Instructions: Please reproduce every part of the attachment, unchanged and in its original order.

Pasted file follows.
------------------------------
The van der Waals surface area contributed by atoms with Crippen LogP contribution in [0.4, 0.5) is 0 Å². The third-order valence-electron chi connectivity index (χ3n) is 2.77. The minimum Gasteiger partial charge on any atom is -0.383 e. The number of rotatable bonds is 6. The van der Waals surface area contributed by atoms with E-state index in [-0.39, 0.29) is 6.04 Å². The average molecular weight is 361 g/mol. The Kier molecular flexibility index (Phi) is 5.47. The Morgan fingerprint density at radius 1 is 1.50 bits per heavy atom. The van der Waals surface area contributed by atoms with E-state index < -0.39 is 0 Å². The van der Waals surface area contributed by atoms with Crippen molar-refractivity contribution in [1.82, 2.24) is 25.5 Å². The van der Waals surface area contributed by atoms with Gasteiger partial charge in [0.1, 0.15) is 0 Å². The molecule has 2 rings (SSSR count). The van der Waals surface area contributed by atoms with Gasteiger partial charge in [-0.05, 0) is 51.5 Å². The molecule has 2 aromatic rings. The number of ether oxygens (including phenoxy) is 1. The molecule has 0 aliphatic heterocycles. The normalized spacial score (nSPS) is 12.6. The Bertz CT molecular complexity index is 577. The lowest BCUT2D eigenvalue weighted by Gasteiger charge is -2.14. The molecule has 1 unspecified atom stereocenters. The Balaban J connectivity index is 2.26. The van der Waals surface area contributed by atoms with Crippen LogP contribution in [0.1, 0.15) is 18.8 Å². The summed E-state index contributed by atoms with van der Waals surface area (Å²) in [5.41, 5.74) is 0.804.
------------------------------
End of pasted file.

The van der Waals surface area contributed by atoms with Crippen LogP contribution in [0.4, 0.5) is 0 Å². The third-order valence-electron chi connectivity index (χ3n) is 2.77. The minimum Gasteiger partial charge on any atom is -0.383 e. The number of rotatable bonds is 6. The van der Waals surface area contributed by atoms with E-state index in [-0.39, 0.29) is 6.04 Å². The average molecular weight is 361 g/mol. The Kier molecular flexibility index (Phi) is 5.47. The Morgan fingerprint density at radius 1 is 1.50 bits per heavy atom. The van der Waals surface area contributed by atoms with E-state index < -0.39 is 0 Å². The van der Waals surface area contributed by atoms with Crippen molar-refractivity contribution in [1.82, 2.24) is 25.5 Å². The van der Waals surface area contributed by atoms with Gasteiger partial charge in [0.1, 0.15) is 0 Å². The molecule has 2 rings (SSSR count). The van der Waals surface area contributed by atoms with Gasteiger partial charge in [-0.05, 0) is 51.5 Å². The molecule has 2 aromatic rings. The number of ether oxygens (including phenoxy) is 1. The molecule has 0 aliphatic heterocycles. The normalized spacial score (nSPS) is 12.6. The Bertz CT molecular complexity index is 577. The lowest BCUT2D eigenvalue weighted by Gasteiger charge is -2.14. The molecule has 1 unspecified atom stereocenters. The Balaban J connectivity index is 2.26. The van der Waals surface area contributed by atoms with Crippen LogP contribution in [0.1, 0.15) is 18.8 Å². The summed E-state index contributed by atoms with van der Waals surface area (Å²) in [5.41, 5.74) is 0.804.